Thursday, November 24, 2011

Happy Thanksgiving!

Images1The editors and contributors of the Legal Writing Prof Blog wish all of our readers a restful and tastey Thanksgiving Day.

November 24, 2011 | Permalink | Comments (0) | TrackBack (0)

Wednesday, November 23, 2011

legal writing giftlist?

Aba_underscoreIf you're looking for some gift ideas for a lawyer or law student, the ABA has a list of books it publishes that would make good gifts here.

(spl)

 

November 23, 2011 | Permalink | Comments (1) | TrackBack (0)

Tuesday, November 22, 2011

quotable

Images"Rewriting is really just the middle name of writing."

~ Francis Ford Coppola, interviewed at the June 2010 Toronto Film Festival

 

(spl)

 

 

November 22, 2011 | Permalink | Comments (0) | TrackBack (0)

NYT: Law Schools Don't Train Lawyers

The New York Times' latest anti law school piece, What They Don't Teach Law Students: Lawyering, has ignited a cross-discipline discussion about how to best train young lawyers.  As the dust settles over the blogosphere, I thought I would summarize the action here for those who haven't been following it live.  The gist of the NYT article is that law students spend all of their time studying abstract and arcane theory rather than practical skills.  The article goes on to criticize the role of traditional legal scholarship in the contemporary academy.  The piece's author, David Segal, summarizes the modern legal education:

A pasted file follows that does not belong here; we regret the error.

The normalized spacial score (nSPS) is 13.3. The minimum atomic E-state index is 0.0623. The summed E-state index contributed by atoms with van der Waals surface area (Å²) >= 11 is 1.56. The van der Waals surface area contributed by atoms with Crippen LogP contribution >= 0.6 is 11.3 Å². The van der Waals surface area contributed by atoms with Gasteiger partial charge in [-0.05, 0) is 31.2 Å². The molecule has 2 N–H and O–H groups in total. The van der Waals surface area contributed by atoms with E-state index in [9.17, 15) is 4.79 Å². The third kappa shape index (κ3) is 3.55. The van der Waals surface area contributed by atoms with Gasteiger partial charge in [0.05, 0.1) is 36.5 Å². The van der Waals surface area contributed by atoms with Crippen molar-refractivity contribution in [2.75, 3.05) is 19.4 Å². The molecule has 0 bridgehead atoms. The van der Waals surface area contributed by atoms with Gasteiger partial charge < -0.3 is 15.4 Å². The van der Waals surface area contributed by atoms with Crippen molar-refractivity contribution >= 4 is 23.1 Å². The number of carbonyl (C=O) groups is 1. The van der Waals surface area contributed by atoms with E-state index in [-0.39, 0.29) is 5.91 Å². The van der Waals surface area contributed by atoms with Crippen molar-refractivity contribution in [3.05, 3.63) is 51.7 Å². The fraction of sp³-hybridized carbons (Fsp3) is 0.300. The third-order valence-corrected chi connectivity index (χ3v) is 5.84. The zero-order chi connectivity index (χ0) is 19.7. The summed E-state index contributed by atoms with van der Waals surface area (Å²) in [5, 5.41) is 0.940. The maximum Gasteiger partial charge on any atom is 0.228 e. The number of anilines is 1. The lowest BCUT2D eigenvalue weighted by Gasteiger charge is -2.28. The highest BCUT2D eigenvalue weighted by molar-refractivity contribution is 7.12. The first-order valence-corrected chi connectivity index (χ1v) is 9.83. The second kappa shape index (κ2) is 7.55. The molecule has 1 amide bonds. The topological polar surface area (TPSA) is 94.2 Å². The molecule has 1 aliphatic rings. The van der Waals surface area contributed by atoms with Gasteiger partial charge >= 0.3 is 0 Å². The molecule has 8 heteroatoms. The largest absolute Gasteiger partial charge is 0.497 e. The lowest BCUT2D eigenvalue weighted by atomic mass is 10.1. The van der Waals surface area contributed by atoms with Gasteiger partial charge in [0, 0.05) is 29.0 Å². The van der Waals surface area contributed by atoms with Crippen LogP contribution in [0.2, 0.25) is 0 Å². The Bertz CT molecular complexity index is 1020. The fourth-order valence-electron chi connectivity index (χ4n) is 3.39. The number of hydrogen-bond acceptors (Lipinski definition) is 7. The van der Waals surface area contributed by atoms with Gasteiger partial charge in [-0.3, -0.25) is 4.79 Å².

[Law students] have each spent three years and as much as $150,000 for a legal degree. What they did not get, for all that time and money, was much practical training. Law schools have long emphasized the theoretical over the useful, with classes that are often overstuffed with antiquated distinctions, like the variety of property law in post-feudal England. Professors are rewarded for chin-stroking scholarship, like law review articles with titles like 'A Future Foretold: Neo-Aristotelian Praise of Postmodern Legal Theory.'

Over at the Legal Skills Prof Blog, Scott Fruewald, responded by acknowledging that progress still needs to be made:

Despite the efforts of the Carnegie Report, Best Practices, LWI, ALWD, etc., there has been and will continue to be resistance to change, both by law professors and students.  Since we need to make changes in all law school classes, all professors will have to change their teaching methods, but I think a lot of this can be accomplished by a new type of casebook--a casebook that includes cases, skills exercises, drafting exercises, and practical problems...Of course, we have to also convince our students to take these courses.  While such courses might require more work on the students' part, they should also be more interesting.